I really can no longer even pretend to follow a belief where I find so many more questions than plausible explanations
I was asked by several Christians, and even some Hindus, in the US and India why I left Christianity. Christians want specifics, I hope this will help explain.
I started life in a small country town, where church bells rang on Sunday mornings and stores were closed on Sunday by matter of law, not custom, (although laws can arise from customs).
Since just about everyone in that small town went to church each Sunday, it never occurred to me that there was a choice in the matter. It was just what people did. Period. Monday thru Friday people went to work or school. Then on Sunday they went to church. I never analyzed it as just the way of life in The Bible Belt, but then, I was 5 years old.
Fast forward several years, I was starting to wonder about things I had heard in church, things which society enforced, or at least historically embraced because, well, it was in the Bible so it was “God’s will.” Incidentally, these doubts weren’t just in church, but also school. Each morning for my first 9 years of schooling we said a prayer, and in some cases Bible verses, before our academic day began. Some days we would actually discuss a story or two from the Bible prior to classes. In the ninth grade it was a Catholic school which only intensified matters.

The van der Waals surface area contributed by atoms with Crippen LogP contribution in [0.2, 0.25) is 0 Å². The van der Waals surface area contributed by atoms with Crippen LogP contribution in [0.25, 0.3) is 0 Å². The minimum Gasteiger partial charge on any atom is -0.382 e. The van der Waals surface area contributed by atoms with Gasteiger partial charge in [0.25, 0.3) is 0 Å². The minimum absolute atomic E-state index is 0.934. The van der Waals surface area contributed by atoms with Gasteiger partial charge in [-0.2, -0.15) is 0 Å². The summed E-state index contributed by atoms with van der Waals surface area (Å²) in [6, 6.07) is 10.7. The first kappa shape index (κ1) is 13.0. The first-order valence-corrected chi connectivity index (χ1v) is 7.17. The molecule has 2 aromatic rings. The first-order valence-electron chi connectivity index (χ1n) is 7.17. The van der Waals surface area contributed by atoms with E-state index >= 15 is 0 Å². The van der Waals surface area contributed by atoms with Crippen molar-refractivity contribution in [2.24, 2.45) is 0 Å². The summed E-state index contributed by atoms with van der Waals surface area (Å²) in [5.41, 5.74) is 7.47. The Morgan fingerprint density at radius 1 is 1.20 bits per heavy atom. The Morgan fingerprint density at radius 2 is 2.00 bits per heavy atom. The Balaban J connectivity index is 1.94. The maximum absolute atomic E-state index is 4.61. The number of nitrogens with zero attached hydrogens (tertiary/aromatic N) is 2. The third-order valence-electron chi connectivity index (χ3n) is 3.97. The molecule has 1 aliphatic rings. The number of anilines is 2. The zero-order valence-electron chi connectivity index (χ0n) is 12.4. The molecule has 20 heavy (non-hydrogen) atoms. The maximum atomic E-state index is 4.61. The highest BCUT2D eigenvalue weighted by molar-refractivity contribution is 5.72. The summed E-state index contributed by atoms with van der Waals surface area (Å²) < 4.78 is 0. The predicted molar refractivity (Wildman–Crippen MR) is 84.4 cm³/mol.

He was helpful, but it seemed cautiously so. He would answer questions if asked but not volunteer much information. There were three of them. Two helpers and Him. He didn’t make me uncomfortable, but his presence was great.
It was our first day in Sri Lanka and I had long-awaited the chance to buy some Indian clothing in which to attend the religious services (pujas) during the upcoming two-week yatra*. I wrote in another blog story about “My Kurta Hunt” in which I scoured the Bay area in CA where I lived at the time trying to find appropriate kurta wear for temple and festivals.
I did manage to locate a few but I was really looking forward to finding a variety of outfits that are hard if not impossible to find in the states and that unlike ones I ordered on-line, I could try them on first and know exactly what I was getting.
I was with a friend who was also there to attend the yatra. He too wanted some clothing and we were both glad to be in the midst of so many choices.